In 2013, Euring and Kharazipour patented a new curing technology for WFI, utilizing a combination of hot air (HA) and hot steam (HS). First, the fiber mat is heated up by hot air to variable temperatures (80 °C to 160 °C). Then, hot steam is injected for 10 to 30 s, which leads to a prompt increase in temperature by taking advantage of the condensation effect. Thereby, the application of the binders used is no longer limited to those PUR resins. Thus, the application of natural binders for the fabrication of WFI becomes a lucrative research approach; such research has already been completed for the enzymatic treatment of fibers or UF resin (Euring et al. 2015; Kirsch et al. 2018).

Except for the previously mentioned plywood adhesive applications, there have been no considerable approaches using blood protein binders for board manufacturing or in appropriate research. Yang et al. (2006) used different protein hydrolysates, inter alia blood meal, in combination with PF-resins in different solid-to-solid ratios. The medium-density fiberboard (MDF) produced with blood-PF-resin were stated to fulfill the requirements for exterior use according to the American National Standard ANSI A208.2 (2016). The only reported experiments on developing a blood meal-based adhesive have been stated by Li et al. (2018). They modified a blood-meal-water-solution (28%) with different additives to improve their properties.

Therefore, this study focuses on the application of an innovative animal protein-based adhesive for the production of two types of fiberboards for the first time: MDF and WFI. And more specifically: completely natural-based and no formaldehyde emitting fiberboards. The fiberboards were manufactured in a dry process and their physical-mechanical properties were tested and compared to boards bonded with UF (MDF) and pMDI (WFI).

Additionally, an adhesive analysis was performed with regards to gel time, viscosity, and pH value for a better understanding of the curing reaction of albumin adhesive. This research constitutes a pioneering study, in view of the fact that there have been no comparable studies that utilize an albumin adhesive sprayed onto wood fibers within a dry process for the production of these kinds of fiberboards.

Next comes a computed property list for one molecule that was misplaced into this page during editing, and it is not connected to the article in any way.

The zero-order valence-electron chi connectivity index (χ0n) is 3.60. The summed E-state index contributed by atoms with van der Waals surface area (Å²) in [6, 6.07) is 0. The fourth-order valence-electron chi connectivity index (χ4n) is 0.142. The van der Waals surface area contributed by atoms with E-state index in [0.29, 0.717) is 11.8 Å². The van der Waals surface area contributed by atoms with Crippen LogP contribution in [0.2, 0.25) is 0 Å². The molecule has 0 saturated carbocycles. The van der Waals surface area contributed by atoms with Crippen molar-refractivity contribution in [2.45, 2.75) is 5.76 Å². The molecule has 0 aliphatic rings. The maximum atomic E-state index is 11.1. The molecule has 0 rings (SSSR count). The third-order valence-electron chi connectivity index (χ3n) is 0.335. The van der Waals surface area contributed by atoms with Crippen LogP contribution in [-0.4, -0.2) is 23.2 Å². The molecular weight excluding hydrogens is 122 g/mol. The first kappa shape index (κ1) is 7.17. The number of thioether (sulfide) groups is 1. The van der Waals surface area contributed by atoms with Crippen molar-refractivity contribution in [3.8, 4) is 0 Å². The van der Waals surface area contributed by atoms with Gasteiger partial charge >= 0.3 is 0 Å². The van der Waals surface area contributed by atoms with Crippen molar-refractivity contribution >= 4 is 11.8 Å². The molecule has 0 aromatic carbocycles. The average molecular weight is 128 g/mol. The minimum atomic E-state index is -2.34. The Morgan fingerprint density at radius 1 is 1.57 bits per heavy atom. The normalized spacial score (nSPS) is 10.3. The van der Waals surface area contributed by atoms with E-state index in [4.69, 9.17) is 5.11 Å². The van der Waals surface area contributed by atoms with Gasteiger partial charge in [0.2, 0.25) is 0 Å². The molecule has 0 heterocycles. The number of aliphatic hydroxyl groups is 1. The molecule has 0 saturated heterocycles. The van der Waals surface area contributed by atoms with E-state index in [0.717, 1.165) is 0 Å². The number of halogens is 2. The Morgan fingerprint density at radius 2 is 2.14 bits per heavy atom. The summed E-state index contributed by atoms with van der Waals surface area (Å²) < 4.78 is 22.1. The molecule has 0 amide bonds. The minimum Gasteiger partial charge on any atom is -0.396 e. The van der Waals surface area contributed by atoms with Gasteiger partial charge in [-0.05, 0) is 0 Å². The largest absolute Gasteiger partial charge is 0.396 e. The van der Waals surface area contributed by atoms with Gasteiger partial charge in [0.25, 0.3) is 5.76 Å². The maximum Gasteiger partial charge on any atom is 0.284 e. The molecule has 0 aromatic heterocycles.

Wood fibers

Coniferous wood (80% spruce wood and 20% fir wood) was defibrated into fibers with application of a thermo-mechanical-pulping (TMP) process and supplied by GUTEX Holzfaserplattenwerk H. Henselmann GmbH & Co. KG (Waldshut-Tiengen, Germany). 15 kg wood fibers were used with a moisture content of 10% per batch.

Blood albumin

Whole blood powder (Vollblutpulver) from pork was provided by Fritz Häcker GmbH & Co. KG (Vaihingen an der Enz, Germany). The amount of albumin adhesive was 15% based on absolute dry mass of the wood fibers.

Urea-formaldehyde resin

Commercial UF-resin Kaurit 340 with a solid content of 68%, a pH value of 7.5, and a molar ratio F/U of 1:1 was obtained from BASF SE (Ludwigshafen, Germany) and used for reference MDF. The amount of UF was 10% referred to absolutely dry wood fibers.

Hydrophobic agents

HydroWax of the type 138 for MDF and Syntec Blue for wood fiber insulation boards with solid contents of 60% and 55%, respectively, were purchased from SASOL Wax GmbH (Hamburg, Germany) and used in this study. The MDF and WFI were treated with 1% Hydrowax 138 and 2% Syntec Blue respective based on absolute dry mass of wood fibers.

Polymeric methylene diphenylene diisocyanate

Commercial pMDI I-Bond WFI 4370 from Huntsman Corporation (Rotterdam, Netherlands), with a minimum methylene diphenyl diisocyanate (MDI) of 60% and a minimum standard of 13% polyol, was used for reference WFI. The amount of pMDI used was 4% based on the absolutely dry mass of the wood fibers.


Analysis of the used adhesives